I am sure it is no surprise to anyone that my favorite elements of this book are of the real world, and not the fantastical. I like the way the children interact with each other, and the way their personalities come across in dialogue. I like their smart comments about the behavior of adults, and Jerry's cockiness, even in the face of dire circumstances. I like the way the magic annoys and frustrates the characters as much as it would me if I were in their shoes. I could get into this book easily because of these very real and human attributes. What I had trouble with is the magic. The fact that the ring allows its wearer to become invisible, or to make wishes is not really the problem. But the explanation of the origin of the magic, which involves sentient statues and Greek gods, and lots of poetic language about the moon, and space, and light - it makes me roll my eyes. The writing is great, but once the story separates even a bit from that day-to-day banter amongst the kids, it loses me. I think, even after I finish this project, that may always be the case.
Still, despite my issues with magic, I got through this book very quickly. The kids take the entire book, almost, to figure out how the ring actually works, so there are lots of surprising twists and turns that keep things interesting and unpredictable. I was always eager to know what the ring's next trick would be. (And I also thought it was fun that one of the kids suggests using the ring to become a burglar. This book was published 30 years earlier, but that moment made me think immediately of The Hobbit.) There are also lots of great lines from the kids that hint at Nesbit's understanding of how kids and adults view each other, and also of how young boys think of girls, and vice versa.
One quote that jumped out at me is from page 60: "The more there are of children, the younger they look, I think, and the more people wonder what they're doing all alone by themselves." This struck me as both funny and true, especially in light of the case of the local free range parents whose kids were picked up twice by police for being on their own. It's amusing - and comforting, in a way - to realize that problems with trusting kids on their own are not new, but at least 100 years old.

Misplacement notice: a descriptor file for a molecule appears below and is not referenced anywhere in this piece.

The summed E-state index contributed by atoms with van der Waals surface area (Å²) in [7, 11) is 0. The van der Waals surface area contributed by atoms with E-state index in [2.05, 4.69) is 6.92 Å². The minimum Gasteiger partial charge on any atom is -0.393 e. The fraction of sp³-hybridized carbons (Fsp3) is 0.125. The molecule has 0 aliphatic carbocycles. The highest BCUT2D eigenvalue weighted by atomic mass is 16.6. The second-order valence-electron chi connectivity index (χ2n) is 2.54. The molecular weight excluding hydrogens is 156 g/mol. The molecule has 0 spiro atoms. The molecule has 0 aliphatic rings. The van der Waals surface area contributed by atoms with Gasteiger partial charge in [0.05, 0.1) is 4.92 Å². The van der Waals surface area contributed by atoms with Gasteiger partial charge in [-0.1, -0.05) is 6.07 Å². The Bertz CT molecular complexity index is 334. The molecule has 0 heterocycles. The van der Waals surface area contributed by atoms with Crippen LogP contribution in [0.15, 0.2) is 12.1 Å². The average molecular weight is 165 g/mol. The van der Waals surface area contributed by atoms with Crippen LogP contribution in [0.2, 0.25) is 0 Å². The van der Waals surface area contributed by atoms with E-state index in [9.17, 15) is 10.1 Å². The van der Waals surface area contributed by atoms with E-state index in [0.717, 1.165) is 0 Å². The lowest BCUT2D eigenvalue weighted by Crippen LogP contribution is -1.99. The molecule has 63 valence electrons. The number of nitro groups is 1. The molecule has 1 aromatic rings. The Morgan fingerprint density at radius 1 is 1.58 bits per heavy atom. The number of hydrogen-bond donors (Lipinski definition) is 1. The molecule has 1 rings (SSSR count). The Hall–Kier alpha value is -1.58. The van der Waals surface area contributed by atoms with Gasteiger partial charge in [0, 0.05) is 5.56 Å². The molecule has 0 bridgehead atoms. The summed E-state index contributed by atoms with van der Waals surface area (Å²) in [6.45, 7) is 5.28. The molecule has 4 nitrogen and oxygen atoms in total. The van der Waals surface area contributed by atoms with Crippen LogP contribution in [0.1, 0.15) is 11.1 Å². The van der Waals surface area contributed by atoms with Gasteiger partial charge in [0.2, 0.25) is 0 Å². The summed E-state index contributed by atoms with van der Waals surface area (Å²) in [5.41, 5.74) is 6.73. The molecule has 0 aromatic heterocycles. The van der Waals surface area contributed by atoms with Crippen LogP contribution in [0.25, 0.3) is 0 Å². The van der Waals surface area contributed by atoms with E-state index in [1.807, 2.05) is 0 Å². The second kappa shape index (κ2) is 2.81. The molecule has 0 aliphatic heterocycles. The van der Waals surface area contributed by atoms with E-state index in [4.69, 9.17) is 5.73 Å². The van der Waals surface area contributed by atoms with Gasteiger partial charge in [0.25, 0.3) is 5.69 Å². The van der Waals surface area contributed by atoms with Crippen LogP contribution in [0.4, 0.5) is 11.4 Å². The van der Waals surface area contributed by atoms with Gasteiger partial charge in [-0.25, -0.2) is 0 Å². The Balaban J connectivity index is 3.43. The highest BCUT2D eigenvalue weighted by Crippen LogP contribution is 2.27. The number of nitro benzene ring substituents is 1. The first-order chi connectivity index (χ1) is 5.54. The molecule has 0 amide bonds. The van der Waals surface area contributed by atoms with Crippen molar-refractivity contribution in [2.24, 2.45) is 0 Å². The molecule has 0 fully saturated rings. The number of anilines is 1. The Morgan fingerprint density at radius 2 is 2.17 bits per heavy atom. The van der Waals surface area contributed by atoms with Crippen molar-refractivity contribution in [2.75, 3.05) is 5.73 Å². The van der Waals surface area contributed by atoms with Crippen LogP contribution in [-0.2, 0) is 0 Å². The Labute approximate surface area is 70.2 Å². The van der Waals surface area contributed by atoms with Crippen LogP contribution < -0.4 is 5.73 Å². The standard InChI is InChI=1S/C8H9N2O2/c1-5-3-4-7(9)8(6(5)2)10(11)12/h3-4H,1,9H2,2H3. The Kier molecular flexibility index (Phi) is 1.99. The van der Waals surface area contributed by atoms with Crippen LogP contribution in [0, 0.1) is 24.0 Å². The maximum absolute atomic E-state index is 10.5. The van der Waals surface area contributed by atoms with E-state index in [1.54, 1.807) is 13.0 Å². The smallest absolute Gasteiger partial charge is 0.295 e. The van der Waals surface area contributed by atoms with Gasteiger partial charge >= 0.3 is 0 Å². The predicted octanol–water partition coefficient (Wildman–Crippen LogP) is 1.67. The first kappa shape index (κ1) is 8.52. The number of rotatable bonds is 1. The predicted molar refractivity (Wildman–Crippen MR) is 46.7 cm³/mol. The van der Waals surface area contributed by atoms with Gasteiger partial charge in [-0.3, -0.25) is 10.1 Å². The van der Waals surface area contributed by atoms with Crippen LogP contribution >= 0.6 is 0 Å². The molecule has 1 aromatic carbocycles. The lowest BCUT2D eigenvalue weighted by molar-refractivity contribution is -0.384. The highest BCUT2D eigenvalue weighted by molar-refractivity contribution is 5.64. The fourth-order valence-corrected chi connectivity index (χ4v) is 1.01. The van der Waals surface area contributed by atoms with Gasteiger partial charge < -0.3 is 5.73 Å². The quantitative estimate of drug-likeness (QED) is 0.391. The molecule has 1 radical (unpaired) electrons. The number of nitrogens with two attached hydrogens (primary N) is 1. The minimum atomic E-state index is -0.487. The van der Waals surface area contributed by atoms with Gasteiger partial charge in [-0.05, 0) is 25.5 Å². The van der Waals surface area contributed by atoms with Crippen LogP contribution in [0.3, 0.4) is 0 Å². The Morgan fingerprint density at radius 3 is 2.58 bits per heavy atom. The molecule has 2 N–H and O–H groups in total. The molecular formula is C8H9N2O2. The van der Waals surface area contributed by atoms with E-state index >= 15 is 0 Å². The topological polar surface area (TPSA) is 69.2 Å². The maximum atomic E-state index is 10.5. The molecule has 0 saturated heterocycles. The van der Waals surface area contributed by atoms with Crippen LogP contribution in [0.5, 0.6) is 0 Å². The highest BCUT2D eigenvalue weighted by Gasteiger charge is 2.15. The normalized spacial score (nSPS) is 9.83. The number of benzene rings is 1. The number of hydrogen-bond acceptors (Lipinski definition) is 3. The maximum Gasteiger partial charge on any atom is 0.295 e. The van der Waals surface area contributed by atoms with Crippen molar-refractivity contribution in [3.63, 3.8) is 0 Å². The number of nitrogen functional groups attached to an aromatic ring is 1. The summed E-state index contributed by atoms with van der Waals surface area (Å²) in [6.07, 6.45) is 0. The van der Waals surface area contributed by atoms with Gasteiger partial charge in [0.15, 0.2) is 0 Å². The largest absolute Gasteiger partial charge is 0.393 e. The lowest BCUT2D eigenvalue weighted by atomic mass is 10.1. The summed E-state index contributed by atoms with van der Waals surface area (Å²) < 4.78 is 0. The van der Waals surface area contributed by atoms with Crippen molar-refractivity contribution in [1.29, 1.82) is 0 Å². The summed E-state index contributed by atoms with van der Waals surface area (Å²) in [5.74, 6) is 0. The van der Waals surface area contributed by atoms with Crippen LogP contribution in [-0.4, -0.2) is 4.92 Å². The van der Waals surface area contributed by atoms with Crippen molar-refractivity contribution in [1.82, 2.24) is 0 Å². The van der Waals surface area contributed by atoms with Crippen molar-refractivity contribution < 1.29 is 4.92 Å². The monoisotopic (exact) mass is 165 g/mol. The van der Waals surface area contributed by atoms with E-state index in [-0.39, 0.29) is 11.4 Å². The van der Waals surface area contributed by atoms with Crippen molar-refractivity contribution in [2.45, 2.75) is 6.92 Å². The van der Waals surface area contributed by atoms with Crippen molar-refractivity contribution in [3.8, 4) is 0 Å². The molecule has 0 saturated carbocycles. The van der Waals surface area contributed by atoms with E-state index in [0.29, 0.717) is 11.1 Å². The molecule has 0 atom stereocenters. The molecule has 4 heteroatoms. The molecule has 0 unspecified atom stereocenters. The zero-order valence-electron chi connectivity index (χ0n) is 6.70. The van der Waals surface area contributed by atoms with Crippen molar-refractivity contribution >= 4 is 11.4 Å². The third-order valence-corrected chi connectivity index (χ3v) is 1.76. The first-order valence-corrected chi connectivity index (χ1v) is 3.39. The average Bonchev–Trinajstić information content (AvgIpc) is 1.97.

Another moment I really liked was when the two girls are left on their own while the boys venture off to take care of some magical consequences. They are fed up with magic by this point, and they have the following exchange on page 183:
"There won't be any apples and books today," said Kathleen.
"No, but we'll do the babiest thing we can do the moment we get home. We'll have a dolls' tea party. That'll make us feel as if there wasn't really any magic."
"It'll have to be a very strong tea party, then," said Kathleen, doubtfully.
This little snippet makes me laugh because of how adult the girls sound, even when they are discussing something as childish as a tea party with dolls. Nesbit has a knack for writing lines like this that show how much smarter kids are than adults often realize.
The Enchanted Castle is similar - at least in terms of subject matter - to Edward Eager's Half Magic, and The Knight's Castle, as well as to contemporary books like Bigger Than a Breadbox and Any Which Wall by Laurel Snyder, All the Answers by Kate Messner, and Dreamer Wisher Liar by Charise Mericle Harper. In terms of writing, though, Nesbit is far superior to these others, and her writing is surprisingly accessible even though the children she was writing for are long dead. This book is a good choice for kids who already like fantasy, as well as for those who are skeptical, but want to give it a try.